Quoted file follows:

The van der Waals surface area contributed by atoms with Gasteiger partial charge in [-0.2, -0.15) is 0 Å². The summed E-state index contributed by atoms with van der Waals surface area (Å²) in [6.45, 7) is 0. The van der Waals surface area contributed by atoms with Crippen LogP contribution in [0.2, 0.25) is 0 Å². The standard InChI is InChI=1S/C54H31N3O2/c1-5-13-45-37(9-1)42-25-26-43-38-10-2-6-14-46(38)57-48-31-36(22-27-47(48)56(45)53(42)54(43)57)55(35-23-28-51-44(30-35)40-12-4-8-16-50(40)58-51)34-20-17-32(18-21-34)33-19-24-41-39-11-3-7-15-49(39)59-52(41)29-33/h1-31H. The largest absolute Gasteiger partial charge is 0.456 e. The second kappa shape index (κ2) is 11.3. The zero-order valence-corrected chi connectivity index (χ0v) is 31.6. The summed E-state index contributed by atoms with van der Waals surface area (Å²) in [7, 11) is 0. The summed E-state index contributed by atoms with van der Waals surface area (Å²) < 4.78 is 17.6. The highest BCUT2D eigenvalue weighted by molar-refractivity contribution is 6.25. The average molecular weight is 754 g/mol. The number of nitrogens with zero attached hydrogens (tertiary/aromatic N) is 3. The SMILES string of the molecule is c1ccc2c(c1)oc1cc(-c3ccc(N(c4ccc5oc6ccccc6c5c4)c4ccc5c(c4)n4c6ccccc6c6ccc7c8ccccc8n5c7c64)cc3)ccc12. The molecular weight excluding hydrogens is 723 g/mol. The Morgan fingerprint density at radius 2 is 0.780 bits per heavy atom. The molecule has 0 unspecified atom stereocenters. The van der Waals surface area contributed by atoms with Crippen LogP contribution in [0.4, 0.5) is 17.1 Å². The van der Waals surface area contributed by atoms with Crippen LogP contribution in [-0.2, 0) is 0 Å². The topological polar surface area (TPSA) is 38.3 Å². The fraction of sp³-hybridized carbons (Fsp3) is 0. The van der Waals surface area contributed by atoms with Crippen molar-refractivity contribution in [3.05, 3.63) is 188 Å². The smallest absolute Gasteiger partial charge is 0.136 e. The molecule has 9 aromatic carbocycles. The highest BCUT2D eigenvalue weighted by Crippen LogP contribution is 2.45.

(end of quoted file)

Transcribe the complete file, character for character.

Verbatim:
The van der Waals surface area contributed by atoms with Gasteiger partial charge in [-0.2, -0.15) is 0 Å². The summed E-state index contributed by atoms with van der Waals surface area (Å²) in [6.45, 7) is 0. The van der Waals surface area contributed by atoms with Crippen LogP contribution in [0.2, 0.25) is 0 Å². The standard InChI is InChI=1S/C54H31N3O2/c1-5-13-45-37(9-1)42-25-26-43-38-10-2-6-14-46(38)57-48-31-36(22-27-47(48)56(45)53(42)54(43)57)55(35-23-28-51-44(30-35)40-12-4-8-16-50(40)58-51)34-20-17-32(18-21-34)33-19-24-41-39-11-3-7-15-49(39)59-52(41)29-33/h1-31H. The largest absolute Gasteiger partial charge is 0.456 e. The second kappa shape index (κ2) is 11.3. The zero-order valence-corrected chi connectivity index (χ0v) is 31.6. The summed E-state index contributed by atoms with van der Waals surface area (Å²) in [7, 11) is 0. The summed E-state index contributed by atoms with van der Waals surface area (Å²) < 4.78 is 17.6. The highest BCUT2D eigenvalue weighted by molar-refractivity contribution is 6.25. The average molecular weight is 754 g/mol. The number of nitrogens with zero attached hydrogens (tertiary/aromatic N) is 3. The SMILES string of the molecule is c1ccc2c(c1)oc1cc(-c3ccc(N(c4ccc5oc6ccccc6c5c4)c4ccc5c(c4)n4c6ccccc6c6ccc7c8ccccc8n5c7c64)cc3)ccc12. The molecular weight excluding hydrogens is 723 g/mol. The Morgan fingerprint density at radius 2 is 0.780 bits per heavy atom. The molecule has 0 unspecified atom stereocenters. The van der Waals surface area contributed by atoms with Crippen LogP contribution in [0.4, 0.5) is 17.1 Å². The van der Waals surface area contributed by atoms with Crippen LogP contribution in [-0.2, 0) is 0 Å². The topological polar surface area (TPSA) is 38.3 Å². The fraction of sp³-hybridized carbons (Fsp3) is 0. The van der Waals surface area contributed by atoms with Crippen molar-refractivity contribution in [3.05, 3.63) is 188 Å². The smallest absolute Gasteiger partial charge is 0.136 e. The molecule has 9 aromatic carbocycles. The highest BCUT2D eigenvalue weighted by Crippen LogP contribution is 2.45.